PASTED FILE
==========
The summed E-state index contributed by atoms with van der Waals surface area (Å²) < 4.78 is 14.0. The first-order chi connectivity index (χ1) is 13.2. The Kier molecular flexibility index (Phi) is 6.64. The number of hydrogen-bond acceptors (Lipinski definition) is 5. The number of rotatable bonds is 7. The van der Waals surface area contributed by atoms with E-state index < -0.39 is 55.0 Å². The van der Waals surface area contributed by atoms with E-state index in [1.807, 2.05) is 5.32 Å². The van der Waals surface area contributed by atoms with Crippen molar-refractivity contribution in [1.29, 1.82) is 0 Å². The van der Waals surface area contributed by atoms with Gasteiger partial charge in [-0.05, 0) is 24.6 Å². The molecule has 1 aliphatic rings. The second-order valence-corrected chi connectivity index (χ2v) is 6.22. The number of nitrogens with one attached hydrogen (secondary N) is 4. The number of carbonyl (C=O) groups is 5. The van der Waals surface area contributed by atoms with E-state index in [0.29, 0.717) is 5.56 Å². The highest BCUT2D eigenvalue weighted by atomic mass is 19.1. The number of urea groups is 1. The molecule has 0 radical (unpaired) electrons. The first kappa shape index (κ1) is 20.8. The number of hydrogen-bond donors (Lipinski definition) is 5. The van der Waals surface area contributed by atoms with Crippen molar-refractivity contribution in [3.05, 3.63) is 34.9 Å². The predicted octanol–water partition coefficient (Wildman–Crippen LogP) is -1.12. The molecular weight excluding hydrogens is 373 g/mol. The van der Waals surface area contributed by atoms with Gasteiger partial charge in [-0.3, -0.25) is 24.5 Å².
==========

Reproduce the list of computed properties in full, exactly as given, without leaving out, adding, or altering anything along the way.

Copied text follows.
The summed E-state index contributed by atoms with van der Waals surface area (Å²) < 4.78 is 14.0. The first-order chi connectivity index (χ1) is 13.2. The Kier molecular flexibility index (Phi) is 6.64. The number of hydrogen-bond acceptors (Lipinski definition) is 5. The number of rotatable bonds is 7. The van der Waals surface area contributed by atoms with E-state index < -0.39 is 55.0 Å². The van der Waals surface area contributed by atoms with E-state index in [1.807, 2.05) is 5.32 Å². The van der Waals surface area contributed by atoms with Crippen molar-refractivity contribution in [1.29, 1.82) is 0 Å². The van der Waals surface area contributed by atoms with Gasteiger partial charge in [-0.05, 0) is 24.6 Å². The molecule has 1 aliphatic rings. The second-order valence-corrected chi connectivity index (χ2v) is 6.22. The number of nitrogens with one attached hydrogen (secondary N) is 4. The number of carbonyl (C=O) groups is 5. The van der Waals surface area contributed by atoms with E-state index in [0.29, 0.717) is 5.56 Å². The highest BCUT2D eigenvalue weighted by atomic mass is 19.1. The number of urea groups is 1. The molecule has 0 radical (unpaired) electrons. The first kappa shape index (κ1) is 20.8. The number of hydrogen-bond donors (Lipinski definition) is 5. The van der Waals surface area contributed by atoms with Crippen molar-refractivity contribution in [3.05, 3.63) is 34.9 Å². The predicted octanol–water partition coefficient (Wildman–Crippen LogP) is -1.12. The molecular weight excluding hydrogens is 373 g/mol. The van der Waals surface area contributed by atoms with Gasteiger partial charge in [-0.3, -0.25) is 24.5 Å².